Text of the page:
The FAQ Page
(Frequently Asked Questions)

Q: Why a "Cart Chunk"?
A: The Cart Chunk was developed in response to a need that it's authors, Dick Pierce and Geoff Steadman, saw when they were working on trying to integrate radio production systems with on-air systems. The need is obvious to anyone who ever tried to make two digital products interface with each other: our industry needed a way for a piece of audio to go from one platform to another, accompanied by what amounts to a "digital cart label". Custom, proprietary connections are very expensive to develop and prone to breakage as one system upgrades and changes the assumptions other systems depend on. Since most broadcast computer systems share common attributes in terms of how they describe audio files (e.g. title, length, outcue, etc), those common attributes were collected and became the basis for the Cart Chunk standard proposal.

Q: Our organization distributes audio as MPEG files, not WAVE files, so I can't use WAVE files and Cart chunks, right?
A: Yes, you can. One common misconception is that WAVE files can only hold linear PCM audio. This is simply not true! WAVE files support nearly every imaginable audio data format. The WAVE file standard can support not only linear PCM, but MPEG layer I and II, MPEG-3, Dolby AC-3 and more. In fact, the MPEG data in a MPEG-3 WAVE file is bit-for-bit identical to MP3 files.

One of the several supplements to the EBU Broadcast Wave Format specification describes the use of MPEG Audio in standard WAVE files for broadcast use.

WAVE files are simply convenient containers or wrappers for audio data. The .WAV extension does not determine what kind of audio data is in the file. The WAVE wrapper lets you also add labeling and meta-data, such as the EBU Broadcast Extension Chunk (a.k.a.: BWF) or the Cart Chunk.

Q: My application already has a format for holding traffic information. Does all our code have to be redesigned to handle the Cart Chunk format internally?
A: No. The Cart Chunk standard is not a mandate for storing traffic and other data within applications, and was never intended to be. It is only intended to mandate how different applications communicate with each other. Your own internal representation of data within your closed system is your business. The Cart Chunk simply provides a way of translating data to get it in and out of various proprietary systems in a standard, agreed upon manner.

Q: Why not use XML to describe traffic information?
A: There's no reason why you couldn't use XML as an external representation of traffic data. In fact, we propose an XML layout of this data and have sample applications that can insert and extract XML-style traffic data as Cart Chunks in WAVE files. However, the advantage of using the Cart Chunk is that it's a representation integral to the audio file itself. There's only one file, one package, to worry about. The audio data and traffic meta-data can be transported, stored, archived, indexed and retrieved as a single unit. This is a distinct advantage when transporting or e-mailing audio files. Moreover, many participants in the standardization process were adamant that a single file solution was preferable, given the risks of having information in two separable files, where one gets lost or corrupt.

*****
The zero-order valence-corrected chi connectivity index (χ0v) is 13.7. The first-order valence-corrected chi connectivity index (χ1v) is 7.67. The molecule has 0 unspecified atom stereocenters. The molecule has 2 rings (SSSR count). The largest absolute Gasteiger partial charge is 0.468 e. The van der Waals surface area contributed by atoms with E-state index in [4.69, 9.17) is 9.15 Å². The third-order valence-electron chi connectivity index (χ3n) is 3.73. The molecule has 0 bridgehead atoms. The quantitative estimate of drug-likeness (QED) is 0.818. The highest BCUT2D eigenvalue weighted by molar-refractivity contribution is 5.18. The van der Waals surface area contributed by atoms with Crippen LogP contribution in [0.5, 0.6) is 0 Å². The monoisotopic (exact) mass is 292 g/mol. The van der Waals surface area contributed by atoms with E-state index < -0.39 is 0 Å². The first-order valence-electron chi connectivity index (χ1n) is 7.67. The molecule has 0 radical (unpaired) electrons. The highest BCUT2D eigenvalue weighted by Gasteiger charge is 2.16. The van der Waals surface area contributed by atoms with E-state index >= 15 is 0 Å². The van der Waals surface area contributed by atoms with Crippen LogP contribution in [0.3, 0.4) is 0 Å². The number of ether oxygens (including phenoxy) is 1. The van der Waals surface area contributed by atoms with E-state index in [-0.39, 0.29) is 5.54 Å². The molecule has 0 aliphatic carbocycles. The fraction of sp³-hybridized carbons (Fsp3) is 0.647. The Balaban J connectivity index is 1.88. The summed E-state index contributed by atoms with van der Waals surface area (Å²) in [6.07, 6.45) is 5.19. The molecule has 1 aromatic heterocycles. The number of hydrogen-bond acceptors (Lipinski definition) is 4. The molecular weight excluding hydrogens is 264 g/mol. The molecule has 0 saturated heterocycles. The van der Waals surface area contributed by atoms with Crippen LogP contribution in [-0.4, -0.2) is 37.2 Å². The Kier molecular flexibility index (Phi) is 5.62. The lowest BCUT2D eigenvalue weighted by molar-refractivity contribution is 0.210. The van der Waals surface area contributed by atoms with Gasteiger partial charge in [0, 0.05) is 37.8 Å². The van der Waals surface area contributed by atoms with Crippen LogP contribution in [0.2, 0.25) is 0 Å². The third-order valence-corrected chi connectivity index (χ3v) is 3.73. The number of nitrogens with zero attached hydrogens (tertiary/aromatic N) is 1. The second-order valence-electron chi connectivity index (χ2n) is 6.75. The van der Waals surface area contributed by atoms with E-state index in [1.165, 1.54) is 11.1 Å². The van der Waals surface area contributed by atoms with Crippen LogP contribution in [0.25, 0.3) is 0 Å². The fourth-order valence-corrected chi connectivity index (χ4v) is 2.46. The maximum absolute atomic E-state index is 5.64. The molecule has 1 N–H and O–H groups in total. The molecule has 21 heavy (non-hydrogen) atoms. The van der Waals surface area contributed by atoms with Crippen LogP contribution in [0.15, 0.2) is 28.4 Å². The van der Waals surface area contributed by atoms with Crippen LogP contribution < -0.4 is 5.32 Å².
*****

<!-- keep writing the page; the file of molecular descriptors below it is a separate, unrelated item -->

As mentioned above, the WAVE file format itself is a container that can hold both audio data and meta-data together in a single package. This means simplified storage, retrieval, export and import, because you are concerned only with a single entity, rather than two.

Q: The Cart Chunk doesn't list every field I use in my on-air system. How come?
A: In creating the specification for the Cart Chunk, we polled the leading makers of broadcast play-out and other systems, and created fields using what was common among these systems. Not every field got included. For example, we did not include fields which mark a song or promo as "seasonal". We make no representation that the set of fields in the Cart Chunk represents every field under the sun, but we do suggest that the fields it contains correspond to the primary label components of most broadcast systems.

Q: Doesn't adding a Cart Chunk mean rewriting huge amounts of audio data?
A: No, the Cart Chunk can simply be appended onto the end of a WAVE file after all the audio data, something often done with INFO chunks. This is a very quick operation even on very large files. There is a downside: some older applications that can not handle WAVE files with so-called "end chunks", chunks that follow the audio "data" chunk.

Q: Speaking of INFO chunks, why not use them for storing traffic information?
A: The INFO chunk is a general purpose chunk that can hold a lot of diverse information. While some standard fields could hold some of the traffic information, The radio-specific data would have to be held in non-standard, private chunks anyway. Further, there could be conflicts in the use of some of the standard public chunks. By defining and standardizing a common, agreed-upon chunk specific to radio data, these problems are avoided.

Q: Why didn't you just use the Microsoft "LIST" Chunk as the standard?